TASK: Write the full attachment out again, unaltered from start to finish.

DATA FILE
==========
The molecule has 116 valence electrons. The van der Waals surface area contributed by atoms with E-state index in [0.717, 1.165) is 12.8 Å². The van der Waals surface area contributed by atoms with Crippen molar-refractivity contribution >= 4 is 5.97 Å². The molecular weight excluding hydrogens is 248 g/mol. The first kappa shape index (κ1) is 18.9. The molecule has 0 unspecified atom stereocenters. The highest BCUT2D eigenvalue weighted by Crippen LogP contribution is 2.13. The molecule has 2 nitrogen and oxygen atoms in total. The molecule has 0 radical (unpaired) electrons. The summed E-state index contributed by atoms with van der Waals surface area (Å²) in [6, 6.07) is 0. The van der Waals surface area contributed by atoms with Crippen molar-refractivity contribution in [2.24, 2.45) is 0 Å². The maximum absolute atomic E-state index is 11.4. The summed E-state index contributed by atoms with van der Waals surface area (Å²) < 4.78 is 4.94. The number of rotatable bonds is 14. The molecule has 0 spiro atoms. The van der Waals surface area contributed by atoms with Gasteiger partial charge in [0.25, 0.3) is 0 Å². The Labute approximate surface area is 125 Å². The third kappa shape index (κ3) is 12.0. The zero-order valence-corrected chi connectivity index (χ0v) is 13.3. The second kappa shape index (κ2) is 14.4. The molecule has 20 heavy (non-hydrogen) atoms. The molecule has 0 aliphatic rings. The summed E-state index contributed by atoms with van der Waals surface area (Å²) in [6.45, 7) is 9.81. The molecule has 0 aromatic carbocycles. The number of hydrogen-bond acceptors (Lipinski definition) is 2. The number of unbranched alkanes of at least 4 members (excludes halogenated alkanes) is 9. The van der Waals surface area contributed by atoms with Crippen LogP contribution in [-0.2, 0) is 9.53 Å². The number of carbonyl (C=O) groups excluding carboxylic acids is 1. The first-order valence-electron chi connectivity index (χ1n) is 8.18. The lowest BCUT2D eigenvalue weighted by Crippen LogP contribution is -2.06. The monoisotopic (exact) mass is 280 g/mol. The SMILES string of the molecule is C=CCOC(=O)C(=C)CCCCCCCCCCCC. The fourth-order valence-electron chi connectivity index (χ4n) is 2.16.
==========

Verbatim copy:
The molecule has 116 valence electrons. The van der Waals surface area contributed by atoms with E-state index in [0.717, 1.165) is 12.8 Å². The van der Waals surface area contributed by atoms with Crippen molar-refractivity contribution >= 4 is 5.97 Å². The molecular weight excluding hydrogens is 248 g/mol. The first kappa shape index (κ1) is 18.9. The molecule has 0 unspecified atom stereocenters. The highest BCUT2D eigenvalue weighted by Crippen LogP contribution is 2.13. The molecule has 2 nitrogen and oxygen atoms in total. The molecule has 0 radical (unpaired) electrons. The summed E-state index contributed by atoms with van der Waals surface area (Å²) in [6, 6.07) is 0. The van der Waals surface area contributed by atoms with Crippen molar-refractivity contribution in [2.24, 2.45) is 0 Å². The maximum absolute atomic E-state index is 11.4. The summed E-state index contributed by atoms with van der Waals surface area (Å²) < 4.78 is 4.94. The number of rotatable bonds is 14. The molecule has 0 spiro atoms. The van der Waals surface area contributed by atoms with Gasteiger partial charge in [0.25, 0.3) is 0 Å². The Labute approximate surface area is 125 Å². The third kappa shape index (κ3) is 12.0. The zero-order valence-corrected chi connectivity index (χ0v) is 13.3. The second kappa shape index (κ2) is 14.4. The molecule has 20 heavy (non-hydrogen) atoms. The molecule has 0 aliphatic rings. The summed E-state index contributed by atoms with van der Waals surface area (Å²) in [6.45, 7) is 9.81. The molecule has 0 aromatic carbocycles. The number of hydrogen-bond acceptors (Lipinski definition) is 2. The number of unbranched alkanes of at least 4 members (excludes halogenated alkanes) is 9. The van der Waals surface area contributed by atoms with Crippen LogP contribution in [-0.2, 0) is 9.53 Å². The number of carbonyl (C=O) groups excluding carboxylic acids is 1. The first-order valence-electron chi connectivity index (χ1n) is 8.18. The lowest BCUT2D eigenvalue weighted by Crippen LogP contribution is -2.06. The monoisotopic (exact) mass is 280 g/mol. The SMILES string of the molecule is C=CCOC(=O)C(=C)CCCCCCCCCCCC. The fourth-order valence-electron chi connectivity index (χ4n) is 2.16.